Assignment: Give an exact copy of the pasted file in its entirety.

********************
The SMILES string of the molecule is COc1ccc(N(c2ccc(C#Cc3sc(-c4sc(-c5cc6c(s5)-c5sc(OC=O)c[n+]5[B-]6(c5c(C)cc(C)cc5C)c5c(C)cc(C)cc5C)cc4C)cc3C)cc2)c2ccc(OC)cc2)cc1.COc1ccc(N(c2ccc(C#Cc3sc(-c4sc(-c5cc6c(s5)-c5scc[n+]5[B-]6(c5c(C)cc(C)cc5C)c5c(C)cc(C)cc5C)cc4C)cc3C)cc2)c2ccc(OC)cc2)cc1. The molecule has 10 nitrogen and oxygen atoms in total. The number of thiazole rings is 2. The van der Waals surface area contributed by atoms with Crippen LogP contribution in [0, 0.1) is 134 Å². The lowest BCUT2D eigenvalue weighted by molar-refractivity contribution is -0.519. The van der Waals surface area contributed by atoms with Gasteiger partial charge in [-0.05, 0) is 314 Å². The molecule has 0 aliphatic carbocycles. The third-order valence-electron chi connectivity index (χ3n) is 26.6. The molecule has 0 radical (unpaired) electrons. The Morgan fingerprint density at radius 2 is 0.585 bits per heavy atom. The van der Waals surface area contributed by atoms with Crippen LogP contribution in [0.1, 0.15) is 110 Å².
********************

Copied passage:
The SMILES string of the molecule is COc1ccc(N(c2ccc(C#Cc3sc(-c4sc(-c5cc6c(s5)-c5sc(OC=O)c[n+]5[B-]6(c5c(C)cc(C)cc5C)c5c(C)cc(C)cc5C)cc4C)cc3C)cc2)c2ccc(OC)cc2)cc1.COc1ccc(N(c2ccc(C#Cc3sc(-c4sc(-c5cc6c(s5)-c5scc[n+]5[B-]6(c5c(C)cc(C)cc5C)c5c(C)cc(C)cc5C)cc4C)cc3C)cc2)c2ccc(OC)cc2)cc1. The molecule has 10 nitrogen and oxygen atoms in total. The number of thiazole rings is 2. The van der Waals surface area contributed by atoms with Crippen LogP contribution in [0, 0.1) is 134 Å². The lowest BCUT2D eigenvalue weighted by molar-refractivity contribution is -0.519. The van der Waals surface area contributed by atoms with Gasteiger partial charge in [-0.05, 0) is 314 Å². The molecule has 0 aliphatic carbocycles. The third-order valence-electron chi connectivity index (χ3n) is 26.6. The molecule has 0 radical (unpaired) electrons. The Morgan fingerprint density at radius 2 is 0.585 bits per heavy atom. The van der Waals surface area contributed by atoms with Crippen LogP contribution in [0.1, 0.15) is 110 Å².